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Footloose in Rocky Point

Lane and I have been drawn over the Cascades lately. I feel I’ve neglected our neighbors to the east.

We decided to check out Rocky Point because it had been a while, and because we love adventuring into small communities with unpredictable residents and their dogs.

Our trips over have included fervent prayers for rain, with an extra-large helping for the wildlife and farmers facing such a dire situation this summer. Water shortage has long been a problem in the Klamath Basin, but rarely as extreme as now.

The woodsy community of Rocky Point hasn’t changed noticeably since my last visit — still peaceful and cool, sitting a little over 4,000 feet in elevation, with an average summer high around 80 degrees that cools quickly at night. Over 80 inches of snow falls per year, with no major accumulation. It’s about 15 minutes from Lake of the Woods and 29 miles northwest of Klamath Falls.

There are two exits off of Highway 140 for Rocky Point — the same number as for Medford off of I-5. Pulling in, we didn’t see any people but parked on the roadside to snap a few pics of forsaken buildings.

One residential property was for sale — a fixer-upper that apparently came with a large assortment of household goods left unmolested. A lawn mower on the roof stands out in memory. A large collection of straightforward political signs are tacked securely to the fence, apparently left until the Realtor determines which affiliation the potential buyer favors.

As we ventured farther, another residence posted a sign warning against kicking up too much dust. A threatened penalty involved meeting the neighbors armed with a barrage of paintball guns. I’m not making this up. I wondered if they waited in the trees or ...?

I’m pretty sure that by gunning Giovanni and kicking up more dust, we could both blind and outrun them. We skedaddled out of there and on through the woods to the rustic Rocky Point Resort where their motto is, “Eat, drink, play and be happy.” They failed to follow with the rest of the adage, likely determining it a complete joy-killer. We opted to take them up on their suggestion, at least for a time.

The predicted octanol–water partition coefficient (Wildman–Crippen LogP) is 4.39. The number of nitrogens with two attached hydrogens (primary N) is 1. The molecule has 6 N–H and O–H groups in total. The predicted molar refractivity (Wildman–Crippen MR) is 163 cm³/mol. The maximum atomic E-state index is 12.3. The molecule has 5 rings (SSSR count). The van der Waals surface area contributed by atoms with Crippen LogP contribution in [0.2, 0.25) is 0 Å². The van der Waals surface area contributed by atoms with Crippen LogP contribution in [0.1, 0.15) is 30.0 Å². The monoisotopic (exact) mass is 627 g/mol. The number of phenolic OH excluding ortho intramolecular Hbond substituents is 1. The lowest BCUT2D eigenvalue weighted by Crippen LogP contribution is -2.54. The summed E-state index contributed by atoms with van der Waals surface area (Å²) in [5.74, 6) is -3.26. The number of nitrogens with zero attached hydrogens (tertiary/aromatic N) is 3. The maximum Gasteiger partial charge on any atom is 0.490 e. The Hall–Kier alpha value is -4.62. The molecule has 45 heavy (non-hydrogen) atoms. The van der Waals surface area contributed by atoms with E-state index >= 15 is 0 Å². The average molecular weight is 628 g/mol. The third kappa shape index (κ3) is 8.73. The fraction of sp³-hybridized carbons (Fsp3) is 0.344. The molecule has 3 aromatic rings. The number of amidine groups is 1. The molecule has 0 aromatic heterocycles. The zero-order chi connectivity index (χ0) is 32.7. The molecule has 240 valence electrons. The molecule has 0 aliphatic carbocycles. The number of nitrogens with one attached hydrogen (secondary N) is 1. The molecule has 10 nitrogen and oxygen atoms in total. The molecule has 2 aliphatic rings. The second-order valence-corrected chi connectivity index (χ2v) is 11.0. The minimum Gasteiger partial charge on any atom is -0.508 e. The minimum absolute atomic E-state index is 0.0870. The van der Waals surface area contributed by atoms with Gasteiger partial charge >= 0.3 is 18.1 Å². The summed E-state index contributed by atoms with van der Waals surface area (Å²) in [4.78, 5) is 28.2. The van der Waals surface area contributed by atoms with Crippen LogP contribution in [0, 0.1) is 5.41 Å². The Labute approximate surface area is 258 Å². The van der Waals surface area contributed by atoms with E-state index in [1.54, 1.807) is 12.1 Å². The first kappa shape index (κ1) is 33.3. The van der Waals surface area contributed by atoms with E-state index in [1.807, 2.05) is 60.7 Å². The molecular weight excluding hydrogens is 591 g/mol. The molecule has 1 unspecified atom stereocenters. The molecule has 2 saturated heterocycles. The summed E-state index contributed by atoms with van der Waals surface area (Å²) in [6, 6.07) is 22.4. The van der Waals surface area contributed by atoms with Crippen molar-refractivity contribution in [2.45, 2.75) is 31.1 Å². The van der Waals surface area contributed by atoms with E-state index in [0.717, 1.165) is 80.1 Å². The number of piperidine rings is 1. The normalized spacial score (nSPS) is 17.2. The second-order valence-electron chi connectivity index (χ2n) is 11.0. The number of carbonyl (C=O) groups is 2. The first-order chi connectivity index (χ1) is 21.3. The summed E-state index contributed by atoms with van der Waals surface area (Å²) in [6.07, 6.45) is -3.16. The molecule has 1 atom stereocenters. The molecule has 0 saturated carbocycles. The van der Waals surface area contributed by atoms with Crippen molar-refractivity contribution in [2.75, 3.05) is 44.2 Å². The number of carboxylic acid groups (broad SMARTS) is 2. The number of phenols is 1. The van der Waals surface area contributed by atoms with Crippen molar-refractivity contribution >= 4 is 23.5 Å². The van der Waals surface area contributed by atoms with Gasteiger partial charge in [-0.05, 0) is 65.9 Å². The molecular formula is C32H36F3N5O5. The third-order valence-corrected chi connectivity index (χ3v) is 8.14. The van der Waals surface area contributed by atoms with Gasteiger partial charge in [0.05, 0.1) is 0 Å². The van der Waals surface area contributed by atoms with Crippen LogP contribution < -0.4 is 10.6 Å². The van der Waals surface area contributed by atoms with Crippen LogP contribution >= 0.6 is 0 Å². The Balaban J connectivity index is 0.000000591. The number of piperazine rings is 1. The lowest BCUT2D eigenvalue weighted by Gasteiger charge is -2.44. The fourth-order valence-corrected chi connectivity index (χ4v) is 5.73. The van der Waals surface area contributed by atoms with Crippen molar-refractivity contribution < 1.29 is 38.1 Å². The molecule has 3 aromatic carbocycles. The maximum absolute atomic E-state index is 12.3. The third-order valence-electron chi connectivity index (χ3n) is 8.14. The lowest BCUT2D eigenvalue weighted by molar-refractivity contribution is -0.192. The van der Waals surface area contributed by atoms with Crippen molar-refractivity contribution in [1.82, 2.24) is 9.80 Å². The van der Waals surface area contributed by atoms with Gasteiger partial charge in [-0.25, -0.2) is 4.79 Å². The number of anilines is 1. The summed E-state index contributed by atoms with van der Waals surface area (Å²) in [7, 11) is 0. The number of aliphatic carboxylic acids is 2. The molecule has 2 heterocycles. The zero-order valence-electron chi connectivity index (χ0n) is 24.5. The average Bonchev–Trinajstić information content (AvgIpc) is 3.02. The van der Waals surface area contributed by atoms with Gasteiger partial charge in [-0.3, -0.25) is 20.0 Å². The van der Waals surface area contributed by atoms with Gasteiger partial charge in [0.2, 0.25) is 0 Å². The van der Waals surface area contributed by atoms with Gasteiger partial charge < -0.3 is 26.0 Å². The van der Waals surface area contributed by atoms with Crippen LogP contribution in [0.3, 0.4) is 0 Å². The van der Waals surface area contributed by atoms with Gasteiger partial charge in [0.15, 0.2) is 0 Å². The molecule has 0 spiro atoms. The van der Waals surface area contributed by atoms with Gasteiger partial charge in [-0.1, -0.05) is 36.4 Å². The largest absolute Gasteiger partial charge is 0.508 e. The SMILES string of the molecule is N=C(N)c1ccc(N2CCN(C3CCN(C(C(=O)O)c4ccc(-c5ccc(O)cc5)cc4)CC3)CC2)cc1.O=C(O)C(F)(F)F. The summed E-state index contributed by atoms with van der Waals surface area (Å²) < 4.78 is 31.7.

Since the late 19th century, RP has served as a summer destination for outdoor enthusiasts, including wealthy San Franciscans during its early days. Naturalist John Muir stayed at the original lodge. After the 1889 lodge burned in 1942, it was rebuilt in 1953. Once upon a time, steamboats traveled to Rocky Point from Klamath Falls, where passengers hitched a ride overland via stage to Crater Lake. We do love our great outdoors.

Their lodging options, along with the store (hours 9-5) and watercraft rentals are all open with social distancing in place. They offer one- and two-bedroom cabins (one each), as well as two houses overlooking the lake. In addition, they rent a few hotel units and two fully furnished RVs, along with RV camp spots with hookups and tent spaces. Most furnished options were booked in the short-term.

The lodge restaurant, which takes reservations, is open for dinner from 5 to 8 p.m., and they plan to extend their summer hours. We found a table outside overlooking Klamath Lake. I couldn’t help pondering its fate as the hot and dry season progresses. For the present, it lay deceptively beautiful and unaware. Though the view was divine, the chilly breeze finally sent us indoors, where we continued to enjoy the vistas and waterfowl.

The friendly server greeted us in Italian, and we learned she was born there. She and her husband run the restaurant with help from their young son, who brought us water and asked politely if we were doing OK.

Rocky Point Resort is the intimate gathering place you recall from childhood, when s’mores and campfire stories reigned. Nothing fancy, just a humble slice of the wild life.

Happy Father’s Day to all the Big Daddy-O’s out there.

Peggy Dover is a freelance writer/editor and author of “Trips & Tangents: 101 Favorite Southern Oregon Journal Columns.” Reach her at pcdover@hotmail.com.